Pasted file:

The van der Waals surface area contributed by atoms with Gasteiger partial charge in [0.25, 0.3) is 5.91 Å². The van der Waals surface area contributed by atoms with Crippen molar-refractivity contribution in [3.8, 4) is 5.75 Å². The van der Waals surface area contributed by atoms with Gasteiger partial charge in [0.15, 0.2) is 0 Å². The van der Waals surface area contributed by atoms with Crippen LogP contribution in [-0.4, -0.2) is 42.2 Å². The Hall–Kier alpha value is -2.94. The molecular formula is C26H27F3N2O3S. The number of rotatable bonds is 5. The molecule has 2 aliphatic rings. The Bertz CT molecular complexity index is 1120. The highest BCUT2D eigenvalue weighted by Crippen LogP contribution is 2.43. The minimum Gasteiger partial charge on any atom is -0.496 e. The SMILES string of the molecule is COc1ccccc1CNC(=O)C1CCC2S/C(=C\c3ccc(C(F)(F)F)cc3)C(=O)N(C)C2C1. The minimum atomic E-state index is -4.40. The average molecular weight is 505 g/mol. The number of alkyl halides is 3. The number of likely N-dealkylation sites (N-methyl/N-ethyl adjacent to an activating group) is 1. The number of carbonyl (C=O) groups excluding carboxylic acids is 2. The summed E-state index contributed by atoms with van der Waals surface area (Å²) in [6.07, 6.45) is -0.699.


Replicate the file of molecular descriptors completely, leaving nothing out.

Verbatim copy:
The van der Waals surface area contributed by atoms with Gasteiger partial charge in [0.25, 0.3) is 5.91 Å². The van der Waals surface area contributed by atoms with Crippen molar-refractivity contribution in [3.8, 4) is 5.75 Å². The van der Waals surface area contributed by atoms with Gasteiger partial charge in [0.15, 0.2) is 0 Å². The van der Waals surface area contributed by atoms with Crippen LogP contribution in [-0.4, -0.2) is 42.2 Å². The Hall–Kier alpha value is -2.94. The molecular formula is C26H27F3N2O3S. The number of rotatable bonds is 5. The molecule has 2 aliphatic rings. The Bertz CT molecular complexity index is 1120. The highest BCUT2D eigenvalue weighted by Crippen LogP contribution is 2.43. The minimum Gasteiger partial charge on any atom is -0.496 e. The SMILES string of the molecule is COc1ccccc1CNC(=O)C1CCC2S/C(=C\c3ccc(C(F)(F)F)cc3)C(=O)N(C)C2C1. The minimum atomic E-state index is -4.40. The average molecular weight is 505 g/mol. The number of alkyl halides is 3. The number of likely N-dealkylation sites (N-methyl/N-ethyl adjacent to an activating group) is 1. The number of carbonyl (C=O) groups excluding carboxylic acids is 2. The summed E-state index contributed by atoms with van der Waals surface area (Å²) in [6.07, 6.45) is -0.699.